One of the biggest Minecraft server hosting providers has reportedly leaked access to its website source code, potentially putting gamers at risk.
Australian company Shockbyte, which amasses annual revenues of as much as $10 million, provides hosting for a range of popular games, including Minecraft, Counter-Strike, and Assetto Corsa.
But according to the Cybernews research team, the website’s source code private repository location, its credentials, and Shockbyte’s Git index file, were all leaked.
Minecraft server provider leaked source code
Cybernews says that attackers exploiting the vulnerability could not only have manipulated the company’s website, but also moved laterally to the game servers hosted by Shockbyte, thus manipulating code running on the Minecraft servers and affecting gamers directly.
Other concerns are that attackers could modify the code to skim payment information or to install malware.
The leaked token was already expired, but attackers can use this and the other leaked information to ascertain how the website operates, potentially getting access when the website undergoes an update.
Shockbyte told Cybernews that measures had been taken to address what it admits to as having “mistakenly deployed .git directories.”
Cybernews said: “Considering the rapid growth of the gaming industry and the increasing reliance on server hosting providers, the security and privacy of users should be a top priority for companies operating in this space.”
The company confirmed in an email to TechRadar Pro:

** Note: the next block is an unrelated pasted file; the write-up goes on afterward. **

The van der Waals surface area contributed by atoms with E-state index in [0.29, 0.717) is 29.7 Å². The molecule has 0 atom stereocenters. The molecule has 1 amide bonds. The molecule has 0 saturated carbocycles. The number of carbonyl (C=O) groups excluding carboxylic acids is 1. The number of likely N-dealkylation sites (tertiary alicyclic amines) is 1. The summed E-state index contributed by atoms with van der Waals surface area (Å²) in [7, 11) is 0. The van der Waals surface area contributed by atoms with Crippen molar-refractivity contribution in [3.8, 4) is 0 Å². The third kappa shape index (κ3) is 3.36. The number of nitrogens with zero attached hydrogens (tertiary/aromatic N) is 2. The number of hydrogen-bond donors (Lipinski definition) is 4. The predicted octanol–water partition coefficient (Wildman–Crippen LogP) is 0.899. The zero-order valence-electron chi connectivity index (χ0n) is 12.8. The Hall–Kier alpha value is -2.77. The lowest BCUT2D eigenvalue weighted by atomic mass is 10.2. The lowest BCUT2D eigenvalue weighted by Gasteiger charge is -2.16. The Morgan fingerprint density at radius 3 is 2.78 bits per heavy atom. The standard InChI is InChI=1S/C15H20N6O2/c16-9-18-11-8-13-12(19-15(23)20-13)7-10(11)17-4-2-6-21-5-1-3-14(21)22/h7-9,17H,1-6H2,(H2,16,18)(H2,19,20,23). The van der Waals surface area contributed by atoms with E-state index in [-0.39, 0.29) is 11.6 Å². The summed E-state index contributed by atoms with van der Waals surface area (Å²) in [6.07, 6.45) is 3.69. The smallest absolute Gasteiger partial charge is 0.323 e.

- “On June 22, 2023, Cybernews published an article regarding a Shockbyte web server that contained a public git config and index file.
- Although these files were publicly accessible, there was no security risk posed to any party.
- The config file contained an already expired, read-only access token to a git repository. As the token was not valid, it was impossible to exploit.
- Cybernews originally reported this to Shockbyte on 15th May 2023, however, Shockbyte had already investigated the files and verified that the token posed no risk prior to this date.
- The token in question was used by an automatic deployment pipeline which temporarily creates the read-only token to deploy code changes, then immediately invalidates the token upon completion. This means the read-only token was only valid for a matter of seconds.
- In the article, Cybernews falsely alleges several risks this may have posed.
- The web server in question does not communicate with Shockbyte’s billing system or game servers. Therefore, it still would have posed no risk to customers’ services or data even if the token was valid, and even if it was a fully-privileged token (it was not – it was read-only, and already expired).”
Those likely to have been affected are being urged to access their accounts exclusively in secure environments, where cookie attacks are unlikely to happen. More generally, the advice to use strong passwords and two-factor authentication (2FA) still stands.